FORD 4-AT NC5092
FROM TOUR PLANE TO HANGAR BANGER
This airplane is a Ford 4-AT tri-motor (S/N 4-AT-19; ATC
unidentified) manufactured May 1, 1928 by the Stout Metal
Airplane Company (Ford Motor Company), Dearborn, MI. The
4-AT was Ford’s second tri-motor design, “featuring” an
open cockpit for the pilot. It came from the factory
with three Wright J-5AB engines (S/Ns L 8360, R 8362, C 8990)
of 220 HP each. It was a twelve-place airplane, weighing
10,000 pounds. It carried the marking, “Standard
of California No. 1”. Refer to Boeing NC381 to
learn about “Standard of California No. 2”
It sold on May 7, 1928 to the Standard Oil Company of California,
CA for $50,300. During March 1929 it
was rebuilt at the Ford factory to 4-AT-E standards with
Wright J-6 engines (S/Ns 10224, 10227, 10222), center section
rebuilt (which probably included an enclosed cockpit you can see in this photo, and
ATC # 132 assigned).
This image, from this link, page 72, shows NC5092 as she
participated in the Ford Reliability Tour of 1928. Standard
Oil of California provided free fuel to Tour participants,
as did Standard of Indiana, Continental Oil Company, and
The Texas Company.
Below, courtesy of the San Diego Aerospace Museum Flickr Stream (SDAM), is an undated photograph of NC5092. Interestingly, the Buhl in the foreground, NC6873, is also a Register plane, that visited Parks Airport in East St. Louis, IL in February, 1930. The people are unidentified. If you can help identify them, please let me KNOW.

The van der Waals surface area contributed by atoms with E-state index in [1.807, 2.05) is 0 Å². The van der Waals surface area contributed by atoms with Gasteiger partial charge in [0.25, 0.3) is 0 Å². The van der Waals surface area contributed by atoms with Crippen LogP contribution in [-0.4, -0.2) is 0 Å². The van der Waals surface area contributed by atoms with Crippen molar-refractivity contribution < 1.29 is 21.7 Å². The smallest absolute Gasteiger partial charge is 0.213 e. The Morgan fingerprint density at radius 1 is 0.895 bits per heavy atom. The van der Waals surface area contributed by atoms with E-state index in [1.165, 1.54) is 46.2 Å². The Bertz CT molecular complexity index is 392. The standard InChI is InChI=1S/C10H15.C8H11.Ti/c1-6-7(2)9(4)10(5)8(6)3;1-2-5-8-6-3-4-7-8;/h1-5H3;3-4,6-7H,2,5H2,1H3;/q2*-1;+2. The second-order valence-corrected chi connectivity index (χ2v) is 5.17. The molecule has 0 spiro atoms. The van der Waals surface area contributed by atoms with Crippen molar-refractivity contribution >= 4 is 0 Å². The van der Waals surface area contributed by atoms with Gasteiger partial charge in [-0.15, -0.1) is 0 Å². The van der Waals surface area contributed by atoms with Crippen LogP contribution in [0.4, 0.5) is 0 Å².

Register Aircraft NC5092 & NC6873, Date & Location Unknown (Source: SDAM)
Tucson saw NC5092 twice, on December 14, 1928 and March
1, 1929. Based in San Francisco, CA, the pilot both
times was F.V. Tompkins. On December 14th he carried
six unidentified passengers on a round-robin to and from
Phoenix, AZ. On March 1st he carried a single passenger,
a Captain S.S. Chadderton. Capt. Chadderton was Manager,
Aviation Division of Standard Oil of California. They
were eastbound from San Francisco, CA to Detroit, MI. This
flight is probably the one that took the airplane to the
factory for its upgrade to 4-AT-E standards (see above). Image below was found online and shared by a site visitor. From the crowd, the image could date from the 1928 Air Tour.
Ford NC5092, Date & Location Unknown (Source: Web)
Unsourced News Article, Ca. January 30, 1940 (Source: Woodling)
NC5092 flew with Standard Oil until 1931. On August
13, 1931, the airplane sold to Jack W. Thornburg, Grand Canyon,
AZ. It transferred immediately on the 14th to the Ruckstell
Corporation, Ltd., Glendale, CA, then to Grand Canyon Airlines,
Inc., Grand Canyon, AZ on October 9, 1931. Glover
a pilot of the Register, provided cash flow for the Depression-saddled
Grand Canyon Airlines.
The airplane flew with Grand Canyon until 1934 when it sold
to Vernon Bookwalter, Seattle, WA. Six months later,
on November 24, 1934, it was sold to White Pass Airways,
Inc., Skagway, AK. It stayed in Alaska until 1940.
On January 30, 1940, the airplane struck a hangar upon landing
and was “washed out,” left. The pilot was Vernon
Bookwalter. Bookwalter survived, since he showed up twice in adjacent articles in July, below.
Fairbanks News-Miner (AK), July 7, 1940 (Source: newspapers.com)
UPLOADED: 03/29/06 REVISED: 12/05/11, 12/03/14, 05/15/18